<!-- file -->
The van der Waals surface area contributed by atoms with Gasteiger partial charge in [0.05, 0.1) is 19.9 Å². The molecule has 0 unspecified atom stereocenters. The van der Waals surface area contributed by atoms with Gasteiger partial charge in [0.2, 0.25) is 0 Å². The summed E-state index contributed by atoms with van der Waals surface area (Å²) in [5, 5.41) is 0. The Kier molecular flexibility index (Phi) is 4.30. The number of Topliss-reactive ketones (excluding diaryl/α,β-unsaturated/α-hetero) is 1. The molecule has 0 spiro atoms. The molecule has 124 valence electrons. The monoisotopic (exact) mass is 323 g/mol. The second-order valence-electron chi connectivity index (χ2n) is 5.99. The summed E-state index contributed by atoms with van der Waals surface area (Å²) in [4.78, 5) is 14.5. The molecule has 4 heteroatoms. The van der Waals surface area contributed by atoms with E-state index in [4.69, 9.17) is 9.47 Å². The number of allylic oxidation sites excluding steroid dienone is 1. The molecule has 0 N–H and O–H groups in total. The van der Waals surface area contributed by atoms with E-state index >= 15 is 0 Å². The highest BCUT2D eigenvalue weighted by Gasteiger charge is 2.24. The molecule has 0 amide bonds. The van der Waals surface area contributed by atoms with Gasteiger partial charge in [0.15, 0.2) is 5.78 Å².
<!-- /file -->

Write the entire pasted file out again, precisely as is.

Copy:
The van der Waals surface area contributed by atoms with Gasteiger partial charge in [0.05, 0.1) is 19.9 Å². The molecule has 0 unspecified atom stereocenters. The van der Waals surface area contributed by atoms with Gasteiger partial charge in [0.2, 0.25) is 0 Å². The summed E-state index contributed by atoms with van der Waals surface area (Å²) in [5, 5.41) is 0. The Kier molecular flexibility index (Phi) is 4.30. The number of Topliss-reactive ketones (excluding diaryl/α,β-unsaturated/α-hetero) is 1. The molecule has 0 spiro atoms. The molecule has 124 valence electrons. The monoisotopic (exact) mass is 323 g/mol. The second-order valence-electron chi connectivity index (χ2n) is 5.99. The summed E-state index contributed by atoms with van der Waals surface area (Å²) in [4.78, 5) is 14.5. The molecule has 4 heteroatoms. The van der Waals surface area contributed by atoms with E-state index in [4.69, 9.17) is 9.47 Å². The number of allylic oxidation sites excluding steroid dienone is 1. The molecule has 0 N–H and O–H groups in total. The van der Waals surface area contributed by atoms with E-state index >= 15 is 0 Å². The highest BCUT2D eigenvalue weighted by Gasteiger charge is 2.24. The molecule has 0 amide bonds. The van der Waals surface area contributed by atoms with Gasteiger partial charge in [0.15, 0.2) is 5.78 Å².